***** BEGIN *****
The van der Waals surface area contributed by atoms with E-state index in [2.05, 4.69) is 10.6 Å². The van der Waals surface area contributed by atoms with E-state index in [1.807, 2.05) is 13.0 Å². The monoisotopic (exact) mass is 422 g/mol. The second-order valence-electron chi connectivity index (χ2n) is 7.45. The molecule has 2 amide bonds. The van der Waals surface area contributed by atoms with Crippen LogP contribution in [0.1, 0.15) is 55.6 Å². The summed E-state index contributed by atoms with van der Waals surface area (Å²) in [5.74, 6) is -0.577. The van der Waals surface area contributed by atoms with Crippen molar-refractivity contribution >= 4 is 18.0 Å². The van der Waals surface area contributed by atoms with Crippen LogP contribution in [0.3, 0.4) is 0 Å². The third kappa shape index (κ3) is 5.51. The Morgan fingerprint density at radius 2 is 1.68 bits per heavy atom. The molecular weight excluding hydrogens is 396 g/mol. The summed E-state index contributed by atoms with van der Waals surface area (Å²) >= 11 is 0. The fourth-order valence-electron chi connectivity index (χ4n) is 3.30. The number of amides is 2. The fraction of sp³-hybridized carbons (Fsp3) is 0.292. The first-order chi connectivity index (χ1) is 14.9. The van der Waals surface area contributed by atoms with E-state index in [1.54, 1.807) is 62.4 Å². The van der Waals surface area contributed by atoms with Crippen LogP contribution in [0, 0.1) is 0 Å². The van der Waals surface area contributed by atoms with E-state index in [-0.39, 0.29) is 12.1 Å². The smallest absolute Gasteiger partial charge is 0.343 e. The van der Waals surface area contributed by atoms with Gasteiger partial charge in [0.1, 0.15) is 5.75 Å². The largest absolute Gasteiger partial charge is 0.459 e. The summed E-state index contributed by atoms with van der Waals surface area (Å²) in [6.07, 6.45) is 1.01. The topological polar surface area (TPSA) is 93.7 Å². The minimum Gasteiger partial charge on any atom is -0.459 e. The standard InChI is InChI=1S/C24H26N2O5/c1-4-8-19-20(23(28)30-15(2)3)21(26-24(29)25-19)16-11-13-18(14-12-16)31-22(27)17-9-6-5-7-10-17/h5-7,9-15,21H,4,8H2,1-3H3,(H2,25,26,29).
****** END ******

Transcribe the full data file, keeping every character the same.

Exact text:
The van der Waals surface area contributed by atoms with E-state index in [2.05, 4.69) is 10.6 Å². The van der Waals surface area contributed by atoms with E-state index in [1.807, 2.05) is 13.0 Å². The monoisotopic (exact) mass is 422 g/mol. The second-order valence-electron chi connectivity index (χ2n) is 7.45. The molecule has 2 amide bonds. The van der Waals surface area contributed by atoms with Crippen LogP contribution in [0.1, 0.15) is 55.6 Å². The summed E-state index contributed by atoms with van der Waals surface area (Å²) in [5.74, 6) is -0.577. The van der Waals surface area contributed by atoms with Crippen molar-refractivity contribution >= 4 is 18.0 Å². The van der Waals surface area contributed by atoms with Crippen LogP contribution in [0.3, 0.4) is 0 Å². The third kappa shape index (κ3) is 5.51. The Morgan fingerprint density at radius 2 is 1.68 bits per heavy atom. The molecular weight excluding hydrogens is 396 g/mol. The summed E-state index contributed by atoms with van der Waals surface area (Å²) >= 11 is 0. The fourth-order valence-electron chi connectivity index (χ4n) is 3.30. The number of amides is 2. The fraction of sp³-hybridized carbons (Fsp3) is 0.292. The first-order chi connectivity index (χ1) is 14.9. The van der Waals surface area contributed by atoms with E-state index in [1.54, 1.807) is 62.4 Å². The van der Waals surface area contributed by atoms with Crippen LogP contribution in [0, 0.1) is 0 Å². The van der Waals surface area contributed by atoms with E-state index in [-0.39, 0.29) is 12.1 Å². The smallest absolute Gasteiger partial charge is 0.343 e. The van der Waals surface area contributed by atoms with Gasteiger partial charge in [0.1, 0.15) is 5.75 Å². The largest absolute Gasteiger partial charge is 0.459 e. The summed E-state index contributed by atoms with van der Waals surface area (Å²) in [6.07, 6.45) is 1.01. The topological polar surface area (TPSA) is 93.7 Å². The minimum Gasteiger partial charge on any atom is -0.459 e. The standard InChI is InChI=1S/C24H26N2O5/c1-4-8-19-20(23(28)30-15(2)3)21(26-24(29)25-19)16-11-13-18(14-12-16)31-22(27)17-9-6-5-7-10-17/h5-7,9-15,21H,4,8H2,1-3H3,(H2,25,26,29).